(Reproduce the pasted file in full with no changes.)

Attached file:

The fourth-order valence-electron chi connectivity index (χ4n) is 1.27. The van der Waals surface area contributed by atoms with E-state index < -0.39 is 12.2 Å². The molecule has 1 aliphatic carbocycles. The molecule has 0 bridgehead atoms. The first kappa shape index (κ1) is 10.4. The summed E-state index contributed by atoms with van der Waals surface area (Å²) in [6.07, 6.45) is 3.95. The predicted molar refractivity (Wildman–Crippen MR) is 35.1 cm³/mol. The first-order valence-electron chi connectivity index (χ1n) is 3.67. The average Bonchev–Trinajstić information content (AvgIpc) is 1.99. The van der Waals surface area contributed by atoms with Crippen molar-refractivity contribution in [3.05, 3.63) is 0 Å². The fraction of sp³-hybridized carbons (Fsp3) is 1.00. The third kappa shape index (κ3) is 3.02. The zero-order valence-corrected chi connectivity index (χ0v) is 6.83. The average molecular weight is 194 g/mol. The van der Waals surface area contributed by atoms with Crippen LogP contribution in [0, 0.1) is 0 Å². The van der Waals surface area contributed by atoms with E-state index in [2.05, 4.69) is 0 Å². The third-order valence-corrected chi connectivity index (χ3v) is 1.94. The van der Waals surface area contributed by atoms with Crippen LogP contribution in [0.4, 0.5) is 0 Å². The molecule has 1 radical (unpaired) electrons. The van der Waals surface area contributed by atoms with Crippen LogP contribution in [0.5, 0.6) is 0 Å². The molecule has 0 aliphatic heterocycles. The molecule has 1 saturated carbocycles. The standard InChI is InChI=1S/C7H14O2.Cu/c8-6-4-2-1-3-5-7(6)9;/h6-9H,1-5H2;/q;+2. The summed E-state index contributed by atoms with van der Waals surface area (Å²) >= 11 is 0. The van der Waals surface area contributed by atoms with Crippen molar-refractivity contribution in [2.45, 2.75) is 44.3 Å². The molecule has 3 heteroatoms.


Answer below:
The fourth-order valence-electron chi connectivity index (χ4n) is 1.27. The van der Waals surface area contributed by atoms with E-state index < -0.39 is 12.2 Å². The molecule has 1 aliphatic carbocycles. The molecule has 0 bridgehead atoms. The first kappa shape index (κ1) is 10.4. The summed E-state index contributed by atoms with van der Waals surface area (Å²) in [6.07, 6.45) is 3.95. The predicted molar refractivity (Wildman–Crippen MR) is 35.1 cm³/mol. The first-order valence-electron chi connectivity index (χ1n) is 3.67. The average Bonchev–Trinajstić information content (AvgIpc) is 1.99. The van der Waals surface area contributed by atoms with Crippen molar-refractivity contribution in [3.05, 3.63) is 0 Å². The fraction of sp³-hybridized carbons (Fsp3) is 1.00. The third kappa shape index (κ3) is 3.02. The zero-order valence-corrected chi connectivity index (χ0v) is 6.83. The average molecular weight is 194 g/mol. The van der Waals surface area contributed by atoms with Crippen LogP contribution in [0, 0.1) is 0 Å². The van der Waals surface area contributed by atoms with E-state index in [2.05, 4.69) is 0 Å². The third-order valence-corrected chi connectivity index (χ3v) is 1.94. The van der Waals surface area contributed by atoms with Crippen LogP contribution in [0.4, 0.5) is 0 Å². The molecule has 1 radical (unpaired) electrons. The van der Waals surface area contributed by atoms with Crippen LogP contribution in [0.5, 0.6) is 0 Å². The molecule has 0 aliphatic heterocycles. The molecule has 1 saturated carbocycles. The standard InChI is InChI=1S/C7H14O2.Cu/c8-6-4-2-1-3-5-7(6)9;/h6-9H,1-5H2;/q;+2. The summed E-state index contributed by atoms with van der Waals surface area (Å²) >= 11 is 0. The van der Waals surface area contributed by atoms with Crippen molar-refractivity contribution in [2.45, 2.75) is 44.3 Å². The molecule has 3 heteroatoms.